Transplant Athlete
Wednesday, June 28, 2006
  RAAM 2006 Part I

I've spent a long time thinking about how to write about my experiences in RAAM 2006. Many of the issues that I need to cover stem from problems I generated. Mostly, they were poor planning decisions, poor training of the crew, and poor communication on my part. I assumed I would be easy to support. Wrong. I assumed I would be able to communicate coherently to my crew. Wrong. I assumed I would be able to give directions on the road in lieu of training. Wrong.

I spent my time in San Diego adding signage to the vehicles, getting the bikes ready, and stressing over the little details(like paperwork, inspections, getting the RV and getting to rider meeting in time). Obviously, I needed to fly the crew in a bit earlier to help out. I spent too much time at the start line banquet. I did the food shopping right after the banquet at the worst food store I could find (not intentionally mind you). The morning of the race I spent my time rearranging the follow vehicle so that stuff would be more accessible. I should have worked with my crew on this a day or so ahead of time. I had some seriously jangled nerves lining up on the pier. An official came up to me and asked if I had gotten my missing paperwork in...I freaked. Jason took control and told me to relax.

I had been ready for the race to start for the past two days, so when everything was taken care of and we were ready to go, I was actually calming down a bit. Once we started, I was feeling pretty alone. It seemed like the other riders were pairing up and talking. I eventually struck up a conversation with Rob Lucas and Jim Kern. It was actually quite funny rolling along, people were pulling over here and there to relieve themselves. Then when we hit the bridge on Old Highway 76 for the actual race start it seemed like everybody was relieving themselves. Then when the race restarted, people were leaving like it was the start of a 40k. They were strictly enforcing the 100 meter rule(if passed, either pass the passer or drop back 100 meters), so I chose to drop back whenever passed, no sense in sprinting so early in the race. I was having some fit issues with my Litespeed, so I switched to my Softride at the first time station. Basically, I had only put on 130 miles on it since I rebuilt it from what is now known as Miss Fortunes 100 miles on January 1. I had zero miles on my Orb Pedals in the past 3 months or so(both were stupid mistakes).

My cousin Mike and his friend Pat were in the follow vehicle for the first two time stations and they did a great job with the leapfrog support. When we hit the Borrego desert, they handed me a commercial waterbottle (think aquafina or dasani) and then pulled over at a convenience store. The temperature was a bit over 100 degrees and it was DRY. I passed David Caples (my other crew member) in the center of town. The terrain was pretty flat ground, so I was humming along. About a mile outside of town the bottle of water bounced out of my cage(it was too small). It didn't have a top on it, so the contents went everywhere. I continued on thinking my crew would be behind me shortly. Roughly 6 miles past where I last saw my crew(I'm guessing around 20 - 30 minutes), I was getting pretty desperate for water. Luckily, Jean Marc Velez's crew happened by in their RV and kindly stopped to offer aid. They gave me a bottle of water and asked if I needed anything else. My crew caught back up to me about a mile later, but the damage was done. About 7 miles outside of Salton City, I stopped to pee, then sat down because I was dizzy, then threw up. I was getting sick of perpetuem and switched to plain water with endurolytes. This would rehydrate me, but would pose a fueling problem (no calories). I had brought a dozen 24 oz. Specialized waterbottles(for my money the best on the planet), but somehow I kept getting these short(16 oz) no-name water bottles that kept cutting into my lip(I have no clue where they came from). As I mentioned earlier I had assumed I would be able to communicate my wishes(specialized water bottles with ice cold water) and advice (close support in hot desert areas) during the race, but I was dehydrated and unable to think clearly, obviously better training of the crew by me beforehand would have avoided this.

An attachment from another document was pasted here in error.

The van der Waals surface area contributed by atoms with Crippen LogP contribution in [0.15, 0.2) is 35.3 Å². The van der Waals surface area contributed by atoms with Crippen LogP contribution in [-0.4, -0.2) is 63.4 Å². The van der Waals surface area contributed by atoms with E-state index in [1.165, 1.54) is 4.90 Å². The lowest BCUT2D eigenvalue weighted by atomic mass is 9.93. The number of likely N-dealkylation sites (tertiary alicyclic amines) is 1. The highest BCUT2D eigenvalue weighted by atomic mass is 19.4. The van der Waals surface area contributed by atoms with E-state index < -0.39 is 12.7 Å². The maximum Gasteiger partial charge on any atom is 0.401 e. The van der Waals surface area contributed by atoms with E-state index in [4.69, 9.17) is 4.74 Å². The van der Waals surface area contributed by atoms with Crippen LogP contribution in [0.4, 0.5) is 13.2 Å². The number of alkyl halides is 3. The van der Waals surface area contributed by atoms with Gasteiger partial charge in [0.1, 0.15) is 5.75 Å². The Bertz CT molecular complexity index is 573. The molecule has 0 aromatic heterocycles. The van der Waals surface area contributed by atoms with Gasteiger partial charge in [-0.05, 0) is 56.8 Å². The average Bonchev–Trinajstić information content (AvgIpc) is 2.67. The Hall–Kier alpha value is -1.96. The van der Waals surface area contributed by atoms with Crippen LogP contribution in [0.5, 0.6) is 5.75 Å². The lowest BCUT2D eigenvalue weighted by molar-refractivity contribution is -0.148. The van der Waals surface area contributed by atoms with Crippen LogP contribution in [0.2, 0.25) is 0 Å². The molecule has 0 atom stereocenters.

At 8 hours and 33 minutes race time, I had arrived in Salton City, CA (113.6 miles). That was a respectable 13.29 mph average so far, despite the dehydration and fueling issues and considering I was trying to stay in my aerobic zone.


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I've gone through kidney failure twice. The first time in 2000, my mother donated a kidney; and again in 2008, I'm on dialysis waiting for a breakthrough in immuno-suppression medicines before seeking a new kidney.

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